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Address correspondence to Terence O'Brien, The Department of Medicine, The Royal Melbourne Hospital, Royal Parade, Parkville, 3050, Victoria, Australia. E-mail: firstname.lastname@example.org or Michele Simonato, Neuroscience Center, University of Ferrara, via Fossato di Mortara 17-19, 44100 Ferrara, Italy. E-mail: email@example.com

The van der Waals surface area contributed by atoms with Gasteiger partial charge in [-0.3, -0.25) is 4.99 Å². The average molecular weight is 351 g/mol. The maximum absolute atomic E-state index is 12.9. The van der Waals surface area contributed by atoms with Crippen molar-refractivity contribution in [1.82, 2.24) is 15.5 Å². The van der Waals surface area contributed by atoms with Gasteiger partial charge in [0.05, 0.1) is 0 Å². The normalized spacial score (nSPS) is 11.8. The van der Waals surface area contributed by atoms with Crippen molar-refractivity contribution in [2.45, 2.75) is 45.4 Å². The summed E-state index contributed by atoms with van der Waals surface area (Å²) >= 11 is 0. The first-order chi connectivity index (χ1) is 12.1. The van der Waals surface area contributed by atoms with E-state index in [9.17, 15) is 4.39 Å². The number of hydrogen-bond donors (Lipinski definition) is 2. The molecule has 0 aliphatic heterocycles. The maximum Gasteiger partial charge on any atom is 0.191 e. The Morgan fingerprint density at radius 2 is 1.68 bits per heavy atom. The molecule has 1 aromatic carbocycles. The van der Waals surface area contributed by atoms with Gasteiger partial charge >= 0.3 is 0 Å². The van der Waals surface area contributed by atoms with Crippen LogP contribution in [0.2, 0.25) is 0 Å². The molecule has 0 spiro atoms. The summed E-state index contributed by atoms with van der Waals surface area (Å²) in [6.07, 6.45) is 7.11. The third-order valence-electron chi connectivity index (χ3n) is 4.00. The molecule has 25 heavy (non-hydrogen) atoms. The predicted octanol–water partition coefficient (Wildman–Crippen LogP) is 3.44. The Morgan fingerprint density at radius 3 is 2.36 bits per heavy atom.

There is a pressing need to address the current major gaps in epilepsy treatment, in particular drug-resistant epilepsy, antiepileptogenic therapies, and comorbidities. A major concern in the development of new therapies is that current preclinical testing is not sufficiently predictive for clinical efficacy. Methodologic limitations of current preclinical paradigms may partly account for this discrepancy. Here we propose and discuss a strategy for implementing a “phase II” multicenter preclinical drug trial model based on clinical phase II/III studies designed to generate more rigorous preclinical data for efficacy. The goal is to improve the evidence resulting from preclinical studies for investigational new drugs that have shown strong promise in initial preclinical “phase I” studies. This should reduce the risk for expensive clinical studies in epilepsy and therefore increase the appeal for funders (industry and government) to invest in their clinical development.